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  16. James F. Sennett (1994). Faith and Reason From Plato to Plantinga. Faith and Philosophy 11 (2):342-348.score: 87.6
  17. Paul Helm (ed.) (1999). Faith and Reason. Oxford University Press.score: 87.0
    Faith and Reason displays in historical perspective some of the rich dialogue between religion and philosophy over two millennia, beginning with Greek reflections about God and the gods and ending with twentieth-century debate about faith in a world which tends to reserve its reverence for science. Paul Helm uses as a case study the question of whether the world is eternal or whether it was created out of nothing, following this theme from Plato through medieval thought to modern (...)
     
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  18. Antonio Sabetta (2012). Faith and Reason: Historical Analysis and Perspectives for the Present. Davies Group, Publishers.score: 87.0
    Faith and reason in the Church Magisterium from Pius IX to Fides et ratio -- Pius IX (1846-1878) between the Qui pluribus and the syllabus -- Faith and reason in the First Vatican Council -- From the syllabus to the First Vatican Council -- Constitution Dei filius -- Leo XIII and the Aeterni patris -- Faith and reason in the light of Fides et ratio -- Fides et ratio after Dei filius and Aeterni patris: faith and (...)
     
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  19. Dewey J. Hoitenga (1991). Faith and Reason From Plato to Plantinga: An Introduction to Reformed Epistemology. SUNY Press.score: 84.6
    In this view, knowledge is true belief accompanied by an account, as Plato puts it, or, in the language of contemporary philosophers, knowledge is justified ...
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  20. Paul Helm (1992). Faith and Reason From Plato to Plantinga By Dewey J. Hoitenga Jr. Albany, New York: SUNY Press, Xviii + 263 Pages, $18.95 Paper. [REVIEW] Philosophy 67 (261):407-.score: 84.6
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  21. Donal Corry (2002). «Fides Intellegentiam Sibi Adsumit. Some Reflections on Faith and Reason From Hilary of Potiers' De Trinitate. Alpha Omega 5 (1):3-30.score: 84.6
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  22. Neil Ormerod (2005). Faith and Reason: Perspectives From Macintyre and Lonergan. Heythrop Journal 46 (1):11–22.score: 81.0
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  23. James Brent (2013). Lessons From Aquinas: A Resolution of the Problem of Faith and Reason by Creighton Rosental (Review). Journal of the History of Philosophy 51 (3):483-484.score: 81.0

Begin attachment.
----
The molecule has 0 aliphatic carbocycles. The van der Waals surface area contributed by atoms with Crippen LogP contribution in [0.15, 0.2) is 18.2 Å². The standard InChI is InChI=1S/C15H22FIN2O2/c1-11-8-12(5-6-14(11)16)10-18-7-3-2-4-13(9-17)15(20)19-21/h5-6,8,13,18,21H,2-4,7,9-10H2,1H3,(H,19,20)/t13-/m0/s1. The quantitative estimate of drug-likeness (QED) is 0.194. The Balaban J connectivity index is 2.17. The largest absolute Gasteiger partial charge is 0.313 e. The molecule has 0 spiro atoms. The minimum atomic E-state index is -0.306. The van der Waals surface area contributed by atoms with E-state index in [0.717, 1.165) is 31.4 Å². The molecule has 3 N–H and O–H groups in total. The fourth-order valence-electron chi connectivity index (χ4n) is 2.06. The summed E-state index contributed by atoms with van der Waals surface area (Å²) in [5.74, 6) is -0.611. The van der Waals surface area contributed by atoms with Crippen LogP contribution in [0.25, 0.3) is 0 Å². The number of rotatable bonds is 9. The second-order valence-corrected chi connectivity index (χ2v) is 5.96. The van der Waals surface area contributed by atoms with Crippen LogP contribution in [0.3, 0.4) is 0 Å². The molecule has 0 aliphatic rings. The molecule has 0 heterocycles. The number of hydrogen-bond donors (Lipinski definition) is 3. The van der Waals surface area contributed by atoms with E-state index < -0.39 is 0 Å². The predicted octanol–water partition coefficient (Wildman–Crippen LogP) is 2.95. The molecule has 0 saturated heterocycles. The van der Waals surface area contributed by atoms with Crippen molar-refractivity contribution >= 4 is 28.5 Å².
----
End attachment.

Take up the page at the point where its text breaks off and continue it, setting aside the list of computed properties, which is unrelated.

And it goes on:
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  24. M. V. Dougherty (2013). Rosental, Creighton., Lessons From Aquinas: A Resolution of the Problem of Faith and Reason. Review of Metaphysics 66 (3):599-600.score: 81.0
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  25. James Lehrberger (2013). Lessons From Aquinas: A Resolution of the Problem of Faith and Reason. By Creighton Rosental. International Philosophical Quarterly 53 (4):469-471.score: 81.0
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  26. Giuseppe Colombo (2009). Constants and Variations of Dialect Reason and Faith in Some Essays From the" Neo-Scholastic Philosphy Review" in the Second Half of the Twentieth Century. Rivista di Filosofia Neo-Scolastica 101 (1-3):361-394.score: 81.0
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  27. Michael A. Conway (2002). Faith and Reason in René Descartes (1596-1650): An Appreciation and Critique From Maurice Blondel. Gregorianum 83 (1):111-130.score: 81.0
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  28. Wayne Cristaudo & Heung-wah Wong (eds.) (2011). From Faith in Reason to Reason in Faith: Transformations in Philosophical Theology From the Eighteenth to Twentieth Centuries. University Press of America.score: 81.0
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  29. Paul H. Hirst (2010). From Revelation and Faith to Reason and Agnosticism. In Peter Caws & Stefani Jones (eds.), Religious Upbringing and the Costs of Freedom: Personal and Philosophical Essays. Pennsylvania State University Press.score: 81.0
     
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  30. Jeffrey Mallinson (2003). Faith, Reason, and Revelation in Theodore Beza: (1519-1605). OUP Oxford.score: 67.8